The former Minnesota governor told Candy Crowley that Obama ought to make public statements on entitlement reform.
The investigation is ongoing, but Kemp has yet to make public any evidence of widespread fraud by the group.
He proposed that colleges be required to make public data revealing employment and earning patterns among their graduates.
The outside investigation, he said, “will make public its dysfunction.”
Hunkered down in a bunker, she, Mellie, and Fitz argue over what details about their relationship they want to make public.
Ike considered this an appropriate moment to make public outcry.
Think of it, Madame mere, and make public the result of your experiment!
We did not think it expedient either, just then, to make public the determination of the goddess.
At Woodbridge people did not make public messes of themselves.
I took what I thought his secrets were hid in: and them he couldn't afford to make public, let'em be worth ever so much money.
late 14c., "open to general observation," from Old French public (c.1300) and directly from Latin publicus "of the people; of the state; done for the state," also "common, general, public; ordinary, vulgar," and as a noun, "a commonwealth; public property," altered (probably by influence of Latin pubes "adult population, adult") from Old Latin poplicus "pertaining to the people," from populus "people" (see people (n.)).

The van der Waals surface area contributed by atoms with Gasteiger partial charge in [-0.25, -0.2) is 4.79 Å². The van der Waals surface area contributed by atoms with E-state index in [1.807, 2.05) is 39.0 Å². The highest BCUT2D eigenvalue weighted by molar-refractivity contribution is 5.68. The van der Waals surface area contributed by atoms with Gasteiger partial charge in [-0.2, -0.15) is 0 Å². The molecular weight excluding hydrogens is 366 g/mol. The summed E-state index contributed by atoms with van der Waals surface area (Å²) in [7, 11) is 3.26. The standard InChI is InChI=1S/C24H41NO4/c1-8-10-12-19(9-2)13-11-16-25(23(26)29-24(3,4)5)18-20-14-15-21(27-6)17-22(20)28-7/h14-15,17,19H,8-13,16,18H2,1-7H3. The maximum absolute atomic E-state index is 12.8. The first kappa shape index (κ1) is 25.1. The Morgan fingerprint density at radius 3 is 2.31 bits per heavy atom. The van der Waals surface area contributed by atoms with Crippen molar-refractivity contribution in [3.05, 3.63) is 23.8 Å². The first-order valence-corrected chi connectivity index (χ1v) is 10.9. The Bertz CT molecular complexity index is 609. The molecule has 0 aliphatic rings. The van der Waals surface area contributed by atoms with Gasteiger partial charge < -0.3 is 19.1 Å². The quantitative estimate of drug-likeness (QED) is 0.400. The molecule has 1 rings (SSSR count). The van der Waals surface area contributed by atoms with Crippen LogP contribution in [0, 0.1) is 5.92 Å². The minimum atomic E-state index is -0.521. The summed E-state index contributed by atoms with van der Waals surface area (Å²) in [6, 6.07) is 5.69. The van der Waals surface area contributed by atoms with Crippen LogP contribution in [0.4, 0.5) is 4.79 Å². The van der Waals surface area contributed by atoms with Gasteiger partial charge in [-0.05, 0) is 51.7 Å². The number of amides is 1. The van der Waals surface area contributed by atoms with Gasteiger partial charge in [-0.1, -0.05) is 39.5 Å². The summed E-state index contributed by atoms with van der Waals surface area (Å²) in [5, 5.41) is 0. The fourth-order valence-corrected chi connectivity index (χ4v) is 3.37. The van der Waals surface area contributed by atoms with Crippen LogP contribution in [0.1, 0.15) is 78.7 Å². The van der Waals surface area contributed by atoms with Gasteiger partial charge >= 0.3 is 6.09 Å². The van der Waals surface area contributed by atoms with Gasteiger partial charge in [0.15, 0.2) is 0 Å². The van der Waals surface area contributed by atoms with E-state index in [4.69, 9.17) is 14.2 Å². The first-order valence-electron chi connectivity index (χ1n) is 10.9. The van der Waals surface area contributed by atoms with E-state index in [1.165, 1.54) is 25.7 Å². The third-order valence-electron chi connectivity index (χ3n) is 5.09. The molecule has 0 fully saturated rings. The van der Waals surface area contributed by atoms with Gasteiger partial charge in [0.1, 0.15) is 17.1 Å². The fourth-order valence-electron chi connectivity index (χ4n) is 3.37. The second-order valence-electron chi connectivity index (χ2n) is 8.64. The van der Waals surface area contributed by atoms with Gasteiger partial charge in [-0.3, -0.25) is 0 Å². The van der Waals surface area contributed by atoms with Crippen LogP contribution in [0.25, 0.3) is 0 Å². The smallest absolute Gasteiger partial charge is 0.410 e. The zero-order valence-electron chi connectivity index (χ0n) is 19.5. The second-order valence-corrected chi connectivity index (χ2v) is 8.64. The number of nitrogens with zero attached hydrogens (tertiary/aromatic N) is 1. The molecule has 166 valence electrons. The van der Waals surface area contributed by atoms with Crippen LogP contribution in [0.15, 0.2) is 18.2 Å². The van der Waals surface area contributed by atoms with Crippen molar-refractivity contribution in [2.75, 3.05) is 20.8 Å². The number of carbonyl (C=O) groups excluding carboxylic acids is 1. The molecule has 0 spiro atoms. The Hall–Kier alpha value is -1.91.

Early 15c. as "pertaining to the people." From late 15c. as "pertaining to public affairs;" meaning "open to all in the community" is from 1540s in English. An Old English adjective in this sense was folclic. Public relations first recorded 1913 (after an isolated use by Thomas Jefferson in 1807).
Public office "position held by a public official" is from 1821; public service is from 1570s; public interest from 1670s. Public-spirited is from 1670s. Public enemy is attested from 1756. Public sector attested from 1949.
Public school is from 1570s, originally, in Britain, a grammar school endowed for the benefit of the public, but most have evolved into boarding-schools for the well-to-do. The main modern meaning in U.S., "school (usually free) provided at public expense and run by local authorities," is attested from 1640s. For public house, see pub.
"the community," 1610s, from public (adj.); meaning "people in general" is from 1660s. In public "in public view, publicly" is attested from c.1500.